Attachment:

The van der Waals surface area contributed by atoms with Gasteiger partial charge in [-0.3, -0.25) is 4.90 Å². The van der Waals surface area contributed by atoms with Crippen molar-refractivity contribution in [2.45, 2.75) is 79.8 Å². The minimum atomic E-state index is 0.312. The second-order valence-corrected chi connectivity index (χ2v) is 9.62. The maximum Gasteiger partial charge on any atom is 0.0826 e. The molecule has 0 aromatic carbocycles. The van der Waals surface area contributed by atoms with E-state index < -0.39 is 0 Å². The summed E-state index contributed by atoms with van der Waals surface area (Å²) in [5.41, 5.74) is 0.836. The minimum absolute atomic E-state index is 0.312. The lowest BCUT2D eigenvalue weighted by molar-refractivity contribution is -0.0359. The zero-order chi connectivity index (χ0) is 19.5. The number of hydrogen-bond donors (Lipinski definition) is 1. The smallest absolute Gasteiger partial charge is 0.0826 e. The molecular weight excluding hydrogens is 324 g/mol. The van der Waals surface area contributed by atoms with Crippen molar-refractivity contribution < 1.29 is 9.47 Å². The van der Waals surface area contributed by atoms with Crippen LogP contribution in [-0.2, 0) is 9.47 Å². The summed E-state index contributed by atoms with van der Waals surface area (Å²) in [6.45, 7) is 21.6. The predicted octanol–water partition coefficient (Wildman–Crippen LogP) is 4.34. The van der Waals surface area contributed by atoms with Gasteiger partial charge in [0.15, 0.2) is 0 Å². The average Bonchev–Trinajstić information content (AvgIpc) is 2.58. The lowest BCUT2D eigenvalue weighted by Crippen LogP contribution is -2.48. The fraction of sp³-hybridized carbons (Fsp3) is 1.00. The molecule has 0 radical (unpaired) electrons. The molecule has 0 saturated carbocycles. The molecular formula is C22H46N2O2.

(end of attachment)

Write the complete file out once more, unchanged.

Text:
The van der Waals surface area contributed by atoms with Gasteiger partial charge in [-0.3, -0.25) is 4.90 Å². The van der Waals surface area contributed by atoms with Crippen molar-refractivity contribution in [2.45, 2.75) is 79.8 Å². The minimum atomic E-state index is 0.312. The second-order valence-corrected chi connectivity index (χ2v) is 9.62. The maximum Gasteiger partial charge on any atom is 0.0826 e. The molecule has 0 aromatic carbocycles. The van der Waals surface area contributed by atoms with E-state index < -0.39 is 0 Å². The summed E-state index contributed by atoms with van der Waals surface area (Å²) in [5.41, 5.74) is 0.836. The minimum absolute atomic E-state index is 0.312. The lowest BCUT2D eigenvalue weighted by molar-refractivity contribution is -0.0359. The zero-order chi connectivity index (χ0) is 19.5. The number of hydrogen-bond donors (Lipinski definition) is 1. The smallest absolute Gasteiger partial charge is 0.0826 e. The molecular weight excluding hydrogens is 324 g/mol. The van der Waals surface area contributed by atoms with Crippen molar-refractivity contribution < 1.29 is 9.47 Å². The van der Waals surface area contributed by atoms with Crippen LogP contribution in [-0.2, 0) is 9.47 Å². The summed E-state index contributed by atoms with van der Waals surface area (Å²) in [6.45, 7) is 21.6. The predicted octanol–water partition coefficient (Wildman–Crippen LogP) is 4.34. The van der Waals surface area contributed by atoms with Gasteiger partial charge in [0.15, 0.2) is 0 Å². The average Bonchev–Trinajstić information content (AvgIpc) is 2.58. The lowest BCUT2D eigenvalue weighted by Crippen LogP contribution is -2.48. The fraction of sp³-hybridized carbons (Fsp3) is 1.00. The molecule has 0 radical (unpaired) electrons. The molecule has 0 saturated carbocycles. The molecular formula is C22H46N2O2.